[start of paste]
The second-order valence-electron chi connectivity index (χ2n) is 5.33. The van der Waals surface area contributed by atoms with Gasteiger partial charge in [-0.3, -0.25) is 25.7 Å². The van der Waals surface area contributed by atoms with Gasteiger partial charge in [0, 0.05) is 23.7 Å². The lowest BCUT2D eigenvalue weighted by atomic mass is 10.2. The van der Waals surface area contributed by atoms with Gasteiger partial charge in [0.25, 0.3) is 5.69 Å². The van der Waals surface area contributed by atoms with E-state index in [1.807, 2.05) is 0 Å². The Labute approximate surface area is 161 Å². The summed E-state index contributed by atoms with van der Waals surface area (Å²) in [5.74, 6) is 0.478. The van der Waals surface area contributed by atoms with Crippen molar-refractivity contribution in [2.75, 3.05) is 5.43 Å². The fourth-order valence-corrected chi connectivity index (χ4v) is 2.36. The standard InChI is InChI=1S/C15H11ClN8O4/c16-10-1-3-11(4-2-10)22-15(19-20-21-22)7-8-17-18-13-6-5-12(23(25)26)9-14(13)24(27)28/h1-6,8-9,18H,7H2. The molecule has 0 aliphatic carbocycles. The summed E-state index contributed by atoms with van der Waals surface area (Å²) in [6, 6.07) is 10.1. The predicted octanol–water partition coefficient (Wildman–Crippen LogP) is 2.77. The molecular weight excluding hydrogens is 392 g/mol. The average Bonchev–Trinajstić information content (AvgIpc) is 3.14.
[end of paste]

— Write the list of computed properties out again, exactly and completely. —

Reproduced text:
The second-order valence-electron chi connectivity index (χ2n) is 5.33. The van der Waals surface area contributed by atoms with Gasteiger partial charge in [-0.3, -0.25) is 25.7 Å². The van der Waals surface area contributed by atoms with Gasteiger partial charge in [0, 0.05) is 23.7 Å². The lowest BCUT2D eigenvalue weighted by atomic mass is 10.2. The van der Waals surface area contributed by atoms with Gasteiger partial charge in [0.25, 0.3) is 5.69 Å². The van der Waals surface area contributed by atoms with E-state index in [1.807, 2.05) is 0 Å². The Labute approximate surface area is 161 Å². The summed E-state index contributed by atoms with van der Waals surface area (Å²) in [5.74, 6) is 0.478. The van der Waals surface area contributed by atoms with Crippen molar-refractivity contribution in [2.75, 3.05) is 5.43 Å². The fourth-order valence-corrected chi connectivity index (χ4v) is 2.36. The standard InChI is InChI=1S/C15H11ClN8O4/c16-10-1-3-11(4-2-10)22-15(19-20-21-22)7-8-17-18-13-6-5-12(23(25)26)9-14(13)24(27)28/h1-6,8-9,18H,7H2. The molecule has 0 aliphatic carbocycles. The summed E-state index contributed by atoms with van der Waals surface area (Å²) in [6, 6.07) is 10.1. The predicted octanol–water partition coefficient (Wildman–Crippen LogP) is 2.77. The molecular weight excluding hydrogens is 392 g/mol. The average Bonchev–Trinajstić information content (AvgIpc) is 3.14.